There are other significant ramifications of not effectively treating mental illness. In December 2012, the Portland Press Herald reported that half of the fatal law enforcement shootings in the U.S. are of people with mental illness and in most of those cases the responding officer was aware the subject was unstable. The article further concludes "that Maine and rest of the country have failed to employ methods or invest in training that could defuse life-threatening situations with mentally impaired people."

Criminalization of people with mental illness as well as people with addictive disorders is widespread. Our jails and prisons are full beyond capacity and have replaced hospitals as the largest "treatment" facilities for people with mental illness. But little treatment actually occurs for individuals who are incarcerated and recidivism rates and poor outcomes are much higher for prisoners with a mental illness or addiction. Study after study shows the economic benefits of providing treatment rather than incarceration, yet we continue to build more prisons and unnecessarily lock up people with behavioral health issues.

Many of our veterans suffer from mental health conditions. Though the factors which triggered or exacerbated these illnesses may be different than the civilian population, the underlying biological symptoms for depression, post-traumatic stress, suicidality, traumatic brain injury, or addiction are all the same. That our warriors, our strongest men and women, struggle with these illnesses highlights the fact that such disorders are not due to personal weakness or character flaws.

The lack of treatment access has far-reaching impact upon individuals, families and communities. Far too many people are homeless as a result of mental illness and/or drug addiction. The suicide rate creeps upward each year and will likely continue to do so until we make a commitment to improve mental health services. And, tragically, more than 300 New Hampshire residents died of drug overdoses last year – more than the number of suicide deaths or traffic fatalities.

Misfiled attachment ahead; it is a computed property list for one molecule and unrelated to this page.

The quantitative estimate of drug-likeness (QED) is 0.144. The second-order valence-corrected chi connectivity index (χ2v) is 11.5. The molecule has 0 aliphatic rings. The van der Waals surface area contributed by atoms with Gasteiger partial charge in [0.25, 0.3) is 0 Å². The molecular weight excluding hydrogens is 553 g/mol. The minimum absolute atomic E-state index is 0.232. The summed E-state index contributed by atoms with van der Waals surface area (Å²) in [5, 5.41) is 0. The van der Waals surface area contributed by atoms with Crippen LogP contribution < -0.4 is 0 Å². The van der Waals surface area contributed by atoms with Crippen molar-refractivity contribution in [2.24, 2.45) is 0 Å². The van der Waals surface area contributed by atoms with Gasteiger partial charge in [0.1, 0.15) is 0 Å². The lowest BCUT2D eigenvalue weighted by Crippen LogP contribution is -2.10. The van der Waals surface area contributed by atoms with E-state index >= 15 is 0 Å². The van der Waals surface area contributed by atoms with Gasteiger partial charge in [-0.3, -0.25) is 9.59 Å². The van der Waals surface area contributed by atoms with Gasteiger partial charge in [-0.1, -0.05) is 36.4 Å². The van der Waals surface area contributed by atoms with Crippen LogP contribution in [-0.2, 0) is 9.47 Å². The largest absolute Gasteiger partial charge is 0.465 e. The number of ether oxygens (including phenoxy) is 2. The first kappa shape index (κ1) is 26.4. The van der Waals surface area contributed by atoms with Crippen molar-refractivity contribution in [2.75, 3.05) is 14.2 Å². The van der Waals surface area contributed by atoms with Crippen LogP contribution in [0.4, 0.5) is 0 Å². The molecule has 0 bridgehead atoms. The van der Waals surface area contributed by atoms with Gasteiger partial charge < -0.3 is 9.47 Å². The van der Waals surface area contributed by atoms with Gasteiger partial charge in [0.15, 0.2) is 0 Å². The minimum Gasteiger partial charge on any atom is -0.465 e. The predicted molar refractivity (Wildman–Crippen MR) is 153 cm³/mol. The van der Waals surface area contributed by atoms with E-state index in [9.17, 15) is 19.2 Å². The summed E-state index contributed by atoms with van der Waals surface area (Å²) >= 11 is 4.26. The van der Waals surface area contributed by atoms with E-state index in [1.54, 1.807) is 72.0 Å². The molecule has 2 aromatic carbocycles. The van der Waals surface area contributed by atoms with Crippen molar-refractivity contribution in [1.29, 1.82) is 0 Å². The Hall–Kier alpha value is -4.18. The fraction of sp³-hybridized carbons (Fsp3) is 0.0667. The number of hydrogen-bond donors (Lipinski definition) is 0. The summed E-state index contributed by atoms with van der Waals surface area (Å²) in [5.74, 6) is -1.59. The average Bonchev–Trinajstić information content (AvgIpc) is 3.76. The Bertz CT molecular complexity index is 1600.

The sad truth is that, like other diseases, if left untreated, mental illness and addiction can be fatal — and the impact of those deaths on families and communities is devastating.

Granite Staters are fortunate that many of our political leaders understand voters' concerns about these issues. Congressman Frank Guinta called mental illness the biggest problem facing New Hampshire during his campaign. He has reached across the aisle, and together with Congresswoman Kuster will be holding a bipartisan Mental Health Summit during May which is Mental Health Month. Senators Shaheen and Ayotte have also both been strong supporters of treatment for mental illness and addiction. Governor Hassan has been steadfast in her commitment to improving access to treatment and services for mental health and addiction. And much of our state Senate leadership has been supportive as well.

Sadly, the New Hampshire House of Representatives still doesn't get it and removed funding for key treatment components for both mental health and addiction which the governor had included in her budget.

On Tuesday, May 5, the Senate Finance Committee will hold its public hearing on the budget. Please come out and express your support for mental health and addiction services. Ask the Senate Finance Committee to fully fund the settlement agreement for the mental health lawsuit, to continue funding for the New Hampshire Health Protection Program provides 38,000 residents with access to mental health and substance use disorder treatment, and to include funding to allow current Medicaid recipients access to treatment for substance use disorders.

Thank you, New Hampshire and Iowa voters, for raising your voices about mental health and addiction. Hillary Clinton clearly heard you and we need to keep raising our voices to make sure all the other presidential candidates and political leaders do so as well.

Kenneth Norton

Executive Director of NAMI New Hampshire

The National Alliance on Mental Illness

Concord